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A variable is a place to store information, like a number or a string.
A variable has a name, a type, and a value. The name starts with a letter, and the name convention is similar to C or Java. Case matters. X is not the same as x.
LSL is a strongly and statically typed language. This means that variables must be declared by type and that variables may only hold values of a corresponding type. However, a list variable may hold zero or more values of any other type.
integer count = 2; float measure = 1.2; string chars = "Lee"; list words = ["This", "Is", "A", "List"]; list entries = ["A list may contain many types of values such as", 2, 1.2, <0.4, 0.8, 1.6>]; vector vec = <1,6,2>;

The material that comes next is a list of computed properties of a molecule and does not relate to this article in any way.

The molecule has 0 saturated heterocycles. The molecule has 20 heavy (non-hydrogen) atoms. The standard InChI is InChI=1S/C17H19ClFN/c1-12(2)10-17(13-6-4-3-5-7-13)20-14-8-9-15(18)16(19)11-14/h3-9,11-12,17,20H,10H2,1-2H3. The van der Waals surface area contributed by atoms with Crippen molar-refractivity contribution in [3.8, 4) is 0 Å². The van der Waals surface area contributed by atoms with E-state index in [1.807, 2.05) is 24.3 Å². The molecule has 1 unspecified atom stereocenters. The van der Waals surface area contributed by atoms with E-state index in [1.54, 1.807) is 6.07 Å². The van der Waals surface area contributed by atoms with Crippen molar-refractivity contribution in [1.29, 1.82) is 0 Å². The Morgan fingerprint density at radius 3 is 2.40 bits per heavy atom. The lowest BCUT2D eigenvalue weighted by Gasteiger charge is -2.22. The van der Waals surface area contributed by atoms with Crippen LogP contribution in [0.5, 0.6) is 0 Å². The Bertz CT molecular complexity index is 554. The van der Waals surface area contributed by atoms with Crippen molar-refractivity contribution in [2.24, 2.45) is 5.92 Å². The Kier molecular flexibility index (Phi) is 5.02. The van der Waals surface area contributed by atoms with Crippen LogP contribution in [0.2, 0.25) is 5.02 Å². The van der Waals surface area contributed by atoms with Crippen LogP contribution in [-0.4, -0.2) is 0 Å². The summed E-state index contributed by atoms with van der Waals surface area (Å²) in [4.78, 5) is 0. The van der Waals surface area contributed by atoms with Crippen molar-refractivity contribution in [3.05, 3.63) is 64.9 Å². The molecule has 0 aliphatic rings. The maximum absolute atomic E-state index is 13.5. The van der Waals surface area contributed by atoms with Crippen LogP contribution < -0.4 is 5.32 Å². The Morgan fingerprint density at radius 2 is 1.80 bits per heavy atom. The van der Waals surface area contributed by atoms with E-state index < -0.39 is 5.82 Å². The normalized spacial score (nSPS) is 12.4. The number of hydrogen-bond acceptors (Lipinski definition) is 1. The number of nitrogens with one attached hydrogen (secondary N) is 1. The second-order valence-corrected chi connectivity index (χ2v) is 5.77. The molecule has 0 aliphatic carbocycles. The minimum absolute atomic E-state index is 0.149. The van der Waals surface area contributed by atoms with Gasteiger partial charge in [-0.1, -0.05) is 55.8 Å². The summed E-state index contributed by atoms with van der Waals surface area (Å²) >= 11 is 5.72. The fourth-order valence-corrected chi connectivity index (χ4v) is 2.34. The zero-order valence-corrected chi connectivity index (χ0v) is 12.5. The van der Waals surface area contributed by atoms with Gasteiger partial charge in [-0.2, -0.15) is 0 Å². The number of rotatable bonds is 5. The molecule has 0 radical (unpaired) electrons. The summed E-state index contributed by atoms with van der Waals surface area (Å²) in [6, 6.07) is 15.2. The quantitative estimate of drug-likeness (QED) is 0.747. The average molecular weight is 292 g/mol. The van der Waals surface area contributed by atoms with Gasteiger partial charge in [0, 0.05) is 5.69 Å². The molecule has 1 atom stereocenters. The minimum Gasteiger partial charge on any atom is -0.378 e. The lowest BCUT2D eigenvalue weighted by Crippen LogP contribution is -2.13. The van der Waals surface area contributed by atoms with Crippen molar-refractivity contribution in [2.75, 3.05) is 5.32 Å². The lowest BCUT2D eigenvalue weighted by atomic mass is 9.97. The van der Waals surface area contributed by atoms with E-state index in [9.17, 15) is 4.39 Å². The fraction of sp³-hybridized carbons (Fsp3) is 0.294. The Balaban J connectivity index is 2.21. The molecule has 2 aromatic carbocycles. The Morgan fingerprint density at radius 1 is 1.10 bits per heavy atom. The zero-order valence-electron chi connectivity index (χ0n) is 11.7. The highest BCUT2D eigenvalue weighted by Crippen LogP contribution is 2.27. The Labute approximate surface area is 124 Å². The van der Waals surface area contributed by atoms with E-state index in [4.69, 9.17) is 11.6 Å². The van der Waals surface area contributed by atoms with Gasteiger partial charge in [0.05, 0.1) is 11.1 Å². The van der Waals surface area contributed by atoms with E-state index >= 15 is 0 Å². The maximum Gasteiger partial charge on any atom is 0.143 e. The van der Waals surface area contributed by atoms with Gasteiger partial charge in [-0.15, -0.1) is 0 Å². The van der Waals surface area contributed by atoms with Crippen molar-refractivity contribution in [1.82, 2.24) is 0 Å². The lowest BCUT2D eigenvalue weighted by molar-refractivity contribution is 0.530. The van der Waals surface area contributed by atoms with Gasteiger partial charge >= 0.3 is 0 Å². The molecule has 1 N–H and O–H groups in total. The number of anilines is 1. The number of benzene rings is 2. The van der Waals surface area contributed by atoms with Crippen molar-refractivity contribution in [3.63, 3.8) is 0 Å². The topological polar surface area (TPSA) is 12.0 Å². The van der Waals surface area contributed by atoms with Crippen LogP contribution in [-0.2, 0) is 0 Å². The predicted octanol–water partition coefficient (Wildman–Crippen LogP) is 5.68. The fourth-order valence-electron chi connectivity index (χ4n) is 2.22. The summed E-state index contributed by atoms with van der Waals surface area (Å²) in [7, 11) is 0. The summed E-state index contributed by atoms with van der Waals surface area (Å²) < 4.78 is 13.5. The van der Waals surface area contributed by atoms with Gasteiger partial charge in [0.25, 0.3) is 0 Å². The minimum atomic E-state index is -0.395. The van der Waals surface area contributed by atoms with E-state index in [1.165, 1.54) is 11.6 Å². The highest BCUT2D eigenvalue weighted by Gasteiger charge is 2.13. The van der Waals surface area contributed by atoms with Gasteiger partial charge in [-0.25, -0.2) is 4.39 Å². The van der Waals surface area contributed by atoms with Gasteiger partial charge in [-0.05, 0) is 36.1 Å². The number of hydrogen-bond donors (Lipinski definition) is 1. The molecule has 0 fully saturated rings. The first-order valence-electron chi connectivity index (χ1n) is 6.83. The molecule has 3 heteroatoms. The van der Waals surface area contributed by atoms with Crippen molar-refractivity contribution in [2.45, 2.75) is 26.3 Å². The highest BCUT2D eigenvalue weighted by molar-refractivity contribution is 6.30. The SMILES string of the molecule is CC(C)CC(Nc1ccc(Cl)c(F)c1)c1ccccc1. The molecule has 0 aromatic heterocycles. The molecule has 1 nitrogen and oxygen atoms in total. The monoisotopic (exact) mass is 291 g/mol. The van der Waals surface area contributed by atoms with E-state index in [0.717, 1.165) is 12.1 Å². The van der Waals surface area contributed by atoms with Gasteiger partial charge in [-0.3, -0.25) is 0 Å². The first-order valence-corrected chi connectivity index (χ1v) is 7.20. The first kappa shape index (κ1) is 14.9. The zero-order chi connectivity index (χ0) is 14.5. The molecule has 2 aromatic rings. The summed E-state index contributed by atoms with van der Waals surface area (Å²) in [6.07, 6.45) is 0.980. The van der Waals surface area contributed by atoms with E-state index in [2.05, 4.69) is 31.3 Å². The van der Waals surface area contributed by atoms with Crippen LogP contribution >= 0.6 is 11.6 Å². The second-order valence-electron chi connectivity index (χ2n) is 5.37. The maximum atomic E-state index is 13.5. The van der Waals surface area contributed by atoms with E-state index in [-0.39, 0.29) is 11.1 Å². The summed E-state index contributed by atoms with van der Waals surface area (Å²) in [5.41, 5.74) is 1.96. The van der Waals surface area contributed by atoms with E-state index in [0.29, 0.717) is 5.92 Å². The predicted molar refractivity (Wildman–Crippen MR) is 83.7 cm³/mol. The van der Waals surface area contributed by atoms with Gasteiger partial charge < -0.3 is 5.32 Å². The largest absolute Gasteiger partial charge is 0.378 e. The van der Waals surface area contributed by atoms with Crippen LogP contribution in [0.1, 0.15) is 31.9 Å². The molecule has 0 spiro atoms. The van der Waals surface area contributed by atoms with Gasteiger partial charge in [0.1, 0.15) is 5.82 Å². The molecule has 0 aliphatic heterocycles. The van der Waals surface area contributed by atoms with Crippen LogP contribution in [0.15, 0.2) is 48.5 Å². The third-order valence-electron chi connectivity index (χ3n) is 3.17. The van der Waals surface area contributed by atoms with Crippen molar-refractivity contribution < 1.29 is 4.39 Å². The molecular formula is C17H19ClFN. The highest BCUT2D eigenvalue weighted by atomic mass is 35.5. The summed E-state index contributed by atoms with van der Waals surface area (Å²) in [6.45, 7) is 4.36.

Scope of variables
The variable name is in scope from the point it first appears to the end of the scope it is in, or the end of the script for global variables. A name may not be defined twice in the same scope, but a name may be redefined in an inner scope, and it hides the same name at outer scope. Again, the semantics are very similar to C and Java.